Participatory Ethnomusicology: An Epistemic Approach to Social Justice, Human Rights, and the Sustainability of the Traditional Arts of Minorities
A range of unfortunate circumstances––violence, poverty, unemployment, drug trafficking, displacement, and the like––driven by the forces of conflict, climate change, natural catastrophes, and pandemic have tremendously affected minority groups living across the globe. Social stereotyping, exclusion, stigmatization, discrimination, domination, and prejudice equally impact minority groups based on an ethnic identity, race, religion, language, and/or political opinion. This article examines the three key interconnected issues of social justice, human rights, and the sustainability of the traditional arts of minorities in the context of such circumstances. It reflects on the applied ethnomusicology-guided approaches employed in ethnomusicological research in minority studies, including the inquiry into new epistemological scenarios in ethnomusicology. It also refers to the theoretical and methodological idea of Participatory Action Research (PAR). Grounded in the principles of applied ethnomusicology and the PAR paradigm, this article proposes and discusses ‘participatory ethnomusicology’ as an epistemic approach to social justice, human rights, and the sustainability of the traditional arts of minorities. The article presents a participatory collaborative research project conducted with the Nepalese minority immigrant community of Edmonton, Alberta, Canada and demonstrates how the community became the primary actors in the study with shared roles and authority over decision-making at all stages of the research––identifying the key issues of the community and planning, implementing, and reflecting on the research project.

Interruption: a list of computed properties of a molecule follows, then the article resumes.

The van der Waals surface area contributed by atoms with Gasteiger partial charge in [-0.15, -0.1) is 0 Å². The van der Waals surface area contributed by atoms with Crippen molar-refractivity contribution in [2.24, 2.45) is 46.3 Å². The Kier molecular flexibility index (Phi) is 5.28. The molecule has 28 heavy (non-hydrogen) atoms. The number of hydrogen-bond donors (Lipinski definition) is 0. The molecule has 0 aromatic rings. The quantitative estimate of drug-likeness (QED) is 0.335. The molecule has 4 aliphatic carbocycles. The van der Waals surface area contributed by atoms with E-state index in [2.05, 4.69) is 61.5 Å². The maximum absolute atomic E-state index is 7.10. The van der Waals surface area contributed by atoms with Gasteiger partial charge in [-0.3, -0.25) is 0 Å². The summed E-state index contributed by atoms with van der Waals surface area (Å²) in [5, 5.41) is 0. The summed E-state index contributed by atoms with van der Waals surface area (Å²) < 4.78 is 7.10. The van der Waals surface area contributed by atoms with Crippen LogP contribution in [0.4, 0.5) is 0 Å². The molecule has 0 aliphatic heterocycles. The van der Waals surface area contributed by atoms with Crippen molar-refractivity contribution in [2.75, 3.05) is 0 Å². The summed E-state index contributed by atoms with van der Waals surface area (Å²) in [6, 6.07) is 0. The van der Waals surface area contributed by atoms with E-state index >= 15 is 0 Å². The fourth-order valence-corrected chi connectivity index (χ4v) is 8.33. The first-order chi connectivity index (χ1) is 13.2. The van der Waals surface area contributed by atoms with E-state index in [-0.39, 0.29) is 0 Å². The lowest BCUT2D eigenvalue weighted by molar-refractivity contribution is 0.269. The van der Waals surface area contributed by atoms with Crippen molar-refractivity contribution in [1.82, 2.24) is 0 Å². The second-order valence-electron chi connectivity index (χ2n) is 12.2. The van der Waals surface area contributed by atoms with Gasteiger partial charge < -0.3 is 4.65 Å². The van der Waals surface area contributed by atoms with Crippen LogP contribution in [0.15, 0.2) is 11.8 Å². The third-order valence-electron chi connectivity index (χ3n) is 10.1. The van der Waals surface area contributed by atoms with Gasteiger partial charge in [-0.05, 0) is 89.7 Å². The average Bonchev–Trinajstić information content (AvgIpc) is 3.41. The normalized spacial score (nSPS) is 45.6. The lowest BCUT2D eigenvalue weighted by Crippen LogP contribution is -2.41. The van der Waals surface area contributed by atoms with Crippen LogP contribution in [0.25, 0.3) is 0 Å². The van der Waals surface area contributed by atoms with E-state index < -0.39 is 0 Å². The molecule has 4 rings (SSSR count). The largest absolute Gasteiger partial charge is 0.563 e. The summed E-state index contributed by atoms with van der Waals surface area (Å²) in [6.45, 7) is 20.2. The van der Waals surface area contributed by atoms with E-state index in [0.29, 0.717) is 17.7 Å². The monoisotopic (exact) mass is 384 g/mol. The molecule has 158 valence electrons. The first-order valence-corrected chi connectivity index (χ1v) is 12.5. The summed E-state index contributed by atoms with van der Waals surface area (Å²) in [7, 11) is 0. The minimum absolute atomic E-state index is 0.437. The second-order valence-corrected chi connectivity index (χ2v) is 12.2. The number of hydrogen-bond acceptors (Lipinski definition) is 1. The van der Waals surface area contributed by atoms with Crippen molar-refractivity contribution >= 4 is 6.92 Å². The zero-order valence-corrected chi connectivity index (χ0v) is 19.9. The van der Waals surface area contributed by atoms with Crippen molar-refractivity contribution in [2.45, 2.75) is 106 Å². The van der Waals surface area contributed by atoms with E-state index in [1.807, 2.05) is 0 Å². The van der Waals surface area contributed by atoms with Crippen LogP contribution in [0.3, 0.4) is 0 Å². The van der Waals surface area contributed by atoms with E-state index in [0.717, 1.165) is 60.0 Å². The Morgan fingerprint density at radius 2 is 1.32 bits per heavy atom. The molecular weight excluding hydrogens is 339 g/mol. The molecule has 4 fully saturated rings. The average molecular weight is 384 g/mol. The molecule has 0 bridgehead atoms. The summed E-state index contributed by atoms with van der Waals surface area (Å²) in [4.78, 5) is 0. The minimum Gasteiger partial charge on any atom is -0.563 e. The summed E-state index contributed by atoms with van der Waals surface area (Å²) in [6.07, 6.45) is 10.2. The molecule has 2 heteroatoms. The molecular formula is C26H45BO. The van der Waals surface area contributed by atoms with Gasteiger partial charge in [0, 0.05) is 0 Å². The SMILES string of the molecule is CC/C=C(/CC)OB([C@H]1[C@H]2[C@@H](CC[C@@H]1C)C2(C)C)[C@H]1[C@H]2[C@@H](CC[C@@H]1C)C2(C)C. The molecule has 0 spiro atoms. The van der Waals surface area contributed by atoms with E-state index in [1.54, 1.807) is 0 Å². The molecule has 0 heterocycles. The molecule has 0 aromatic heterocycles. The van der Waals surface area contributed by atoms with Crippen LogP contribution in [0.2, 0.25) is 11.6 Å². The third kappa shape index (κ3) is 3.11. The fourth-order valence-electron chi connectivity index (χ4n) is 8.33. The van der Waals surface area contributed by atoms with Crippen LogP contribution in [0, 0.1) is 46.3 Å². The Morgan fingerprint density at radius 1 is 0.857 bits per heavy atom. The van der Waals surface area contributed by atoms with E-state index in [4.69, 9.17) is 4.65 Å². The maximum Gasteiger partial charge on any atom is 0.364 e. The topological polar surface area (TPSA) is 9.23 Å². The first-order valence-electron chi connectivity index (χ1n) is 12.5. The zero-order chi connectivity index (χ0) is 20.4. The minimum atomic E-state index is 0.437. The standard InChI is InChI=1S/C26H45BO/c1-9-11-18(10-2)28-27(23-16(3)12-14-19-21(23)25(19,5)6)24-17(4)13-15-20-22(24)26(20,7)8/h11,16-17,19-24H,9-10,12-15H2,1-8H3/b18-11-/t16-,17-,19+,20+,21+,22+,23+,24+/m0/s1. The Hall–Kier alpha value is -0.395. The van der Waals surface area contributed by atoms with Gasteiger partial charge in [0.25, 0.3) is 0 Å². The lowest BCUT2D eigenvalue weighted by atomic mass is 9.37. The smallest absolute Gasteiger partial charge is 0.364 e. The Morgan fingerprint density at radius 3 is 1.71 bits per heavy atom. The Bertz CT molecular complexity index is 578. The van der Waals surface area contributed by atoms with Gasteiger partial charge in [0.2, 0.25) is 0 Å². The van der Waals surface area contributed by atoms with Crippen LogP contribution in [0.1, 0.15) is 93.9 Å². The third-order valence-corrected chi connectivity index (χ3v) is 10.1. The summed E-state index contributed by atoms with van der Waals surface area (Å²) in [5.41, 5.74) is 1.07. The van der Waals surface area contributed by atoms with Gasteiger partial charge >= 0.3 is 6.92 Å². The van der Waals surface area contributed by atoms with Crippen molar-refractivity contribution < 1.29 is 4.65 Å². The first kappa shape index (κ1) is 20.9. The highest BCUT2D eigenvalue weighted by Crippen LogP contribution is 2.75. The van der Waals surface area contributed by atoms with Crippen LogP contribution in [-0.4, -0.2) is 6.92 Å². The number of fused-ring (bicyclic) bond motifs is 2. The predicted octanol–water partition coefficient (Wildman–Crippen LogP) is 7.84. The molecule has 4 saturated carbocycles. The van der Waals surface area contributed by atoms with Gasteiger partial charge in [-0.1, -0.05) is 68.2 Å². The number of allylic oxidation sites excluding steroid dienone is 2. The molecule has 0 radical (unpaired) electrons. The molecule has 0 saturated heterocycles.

Authors who publish with this journal agree to the following terms:
Authors retain copyright and grant the journal right of first publication with the work simultaneously licensed under a Creative Commons Attribution License that allows others to share the work with an acknowledgement of the work's authorship and initial publication in this journal.
Authors are able to enter into separate, additional contractual arrangements for the non-exclusive distribution of the journal's published version of the work (e.g., post it to an institutional repository or publish it in a book), with an acknowledgement of its initial publication in this journal.
Authors are permitted and encouraged to post their work online (e.g., in institutional repositories or on their website) prior to and during the submission process, as it can lead to productive exchanges, as well as earlier and greater citation of published work (See The Effect of Open Access).
PUBLICATION ETHICS AND MALPRACTICE STATEMENT
The International Journal for Traditional Arts is self-published by the Editors. The Editors are committed to upholding the principles of the Committee on Publication Ethics' Code of Conduct for Publishers. Plagiarism, fraudulent publication or any other form of misconduct will not be tolerated. All submissions will be screened for plagiarism before being sent to reviewers. Should unethical behaviour come to the attention of the Editors, an investigation will be initiated, and all appropriate steps will be taken to rectify the situation (including, where necessary, the publication of clarifications, corrections retractions, and/or apologies).